March 10, 2010

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Batman: The Black Glove

Written by Grant Morrison
Illustrated by J.H. Williams III, Tony S. Daniel, Ryan Benjamin, Jonathan Glapion, Mark Irwin, Sandu Florea, and Saleem Crawford
DC

First of all, I have a complaint to DC. Would if have been so hard to label the Grant Morrison Batman trades Vol 1, Vol 2, and so on? This refusal to keep things in sequential order, which is probably a marketing ting, is driving me crazy.

Now that I got that out of the way, let's continue. Grant Morrison's Batman run moves forward here in these issues, which see three different pencillers and 5 different inkers, if you include Williams III. Therefore, it's an uneven mix for the reader's eye, which is okay because the story itself is also uneven.

Morrison continues his desire to keep his main purpose shrouded in mystery, and makes the mistake that too many DC writers are doing these days--he has to touch prior stories instead of leaving them alone. It doesn't matter how good you are as a writer--trying to put oddball things back into continuity via realism is a bad idea. Morrison falls into that trap, and the story suffers for it.

First up is a murderous trip with the Club of Heroes. As with the first arc in the beginning of Morrison's run, it's a fairly straightforward story with a lot of Morrison twists and turns. His Batman is strong and at the top of his game. He's one step ahead of everyone else in the story, with predictable resentment. However, he shows that he's doesn't feel superior to the others just because he's smarter.

In other words, it's the Batman from Morrison's JLA run. It was so nice to see him again, even if it was all too brief. As soon as we move back to Gotham City, Batman is tripping over himself under the weight of imaginary stories that must be given a reason for their existence.

First we have alternative Batmen running about, a product of a plan to replace Batman if he died. Then we learn this is tied to some things Batman did in the past (a few years ago for us, but decades ago in comics terms). Dick doesn't want to talk about it (neither do I), but Tim thinks it's setting Bruce up for a fall. When Talia gets into the mix and revelations are made, things get a bit more complicated.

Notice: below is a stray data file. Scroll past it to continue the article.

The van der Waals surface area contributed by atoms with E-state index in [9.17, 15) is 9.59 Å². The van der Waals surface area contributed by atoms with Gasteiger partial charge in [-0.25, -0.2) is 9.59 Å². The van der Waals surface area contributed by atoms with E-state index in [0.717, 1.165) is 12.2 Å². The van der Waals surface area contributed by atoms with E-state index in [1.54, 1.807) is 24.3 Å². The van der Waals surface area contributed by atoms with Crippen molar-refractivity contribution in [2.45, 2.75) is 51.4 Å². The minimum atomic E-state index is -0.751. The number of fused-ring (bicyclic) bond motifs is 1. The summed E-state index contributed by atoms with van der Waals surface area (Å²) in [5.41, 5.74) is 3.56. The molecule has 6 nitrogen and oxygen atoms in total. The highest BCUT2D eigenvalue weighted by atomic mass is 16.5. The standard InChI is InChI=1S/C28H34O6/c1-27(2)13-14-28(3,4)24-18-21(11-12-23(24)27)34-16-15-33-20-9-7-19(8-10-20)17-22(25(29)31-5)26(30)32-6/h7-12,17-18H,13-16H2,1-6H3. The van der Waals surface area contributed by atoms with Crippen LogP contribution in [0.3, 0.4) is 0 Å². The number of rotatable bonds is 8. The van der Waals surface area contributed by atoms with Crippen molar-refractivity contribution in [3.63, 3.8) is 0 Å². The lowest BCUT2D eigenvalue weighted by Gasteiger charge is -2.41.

No matter how good Grant Morrison is, he can't make me care about a story arc that attempts to explain the wacky cases Batman went on to keep the stories varied in the 1950s and 1960s. They're from a particular time period and should be enjoyed as such. Trying to update them as part of Bruce's mental training is a big mistake.

In addition, Morrison is working overtime to fit in the events of 52, stuff from Matt Wagner, Chuck Dixon, and others into his Batman, and the result feels jumbled and rushed. The whole idea is to get Batman thinking about his mortality to prep us for Final Crisis, but all it gets me thinking is how stories written to set up other stories aren't very good.

There are things in here that just don't make sense at all. Batmite is Bruce's subconscious alter ego that keeps him from losing in no-win situations? He tortured Joe Chill into killing himself? Bruce is really Ed Brubaker, writing hard boiled crime stories for Alfred's enjoyment?

I'm sure there are some people for whom this is great stuff, linking up past and present to form one cohesive whole. But to me, it's trying to fit the square pegs of one era into the round hole of another. Having Robin stuck in a death trap because the villain is trying to recreate the old times is one thing. Explaining the old times is another.

Grant Morrison is one of my favorite writers, but I just think he swung and missed on this one. I'm going to try reading Batman RIP to see if maybe this is just a weak middle section, but overall, I'm really disappointed.

It reminds me of going to see a band I liked a lot but about 10 years after their prime. I was shocked at how things weren't the way I wanted them to be--i.e. the artists they were in the past. I admit, I was hoping for the Grant Morrison of 1995 and got the 2005 edition instead.

Personally, I wouldn't recommend this collection to others, but if you really like Grant Morrison and haven't checked it out yet, it's probably worth reading to see what you think. For me, unless there's one hell of a payoff down the road, I'm just going to have to chalk this up to Morrison moving on in a direction I'm not fond of, which is okay. I'll always have the bit with the White Martians.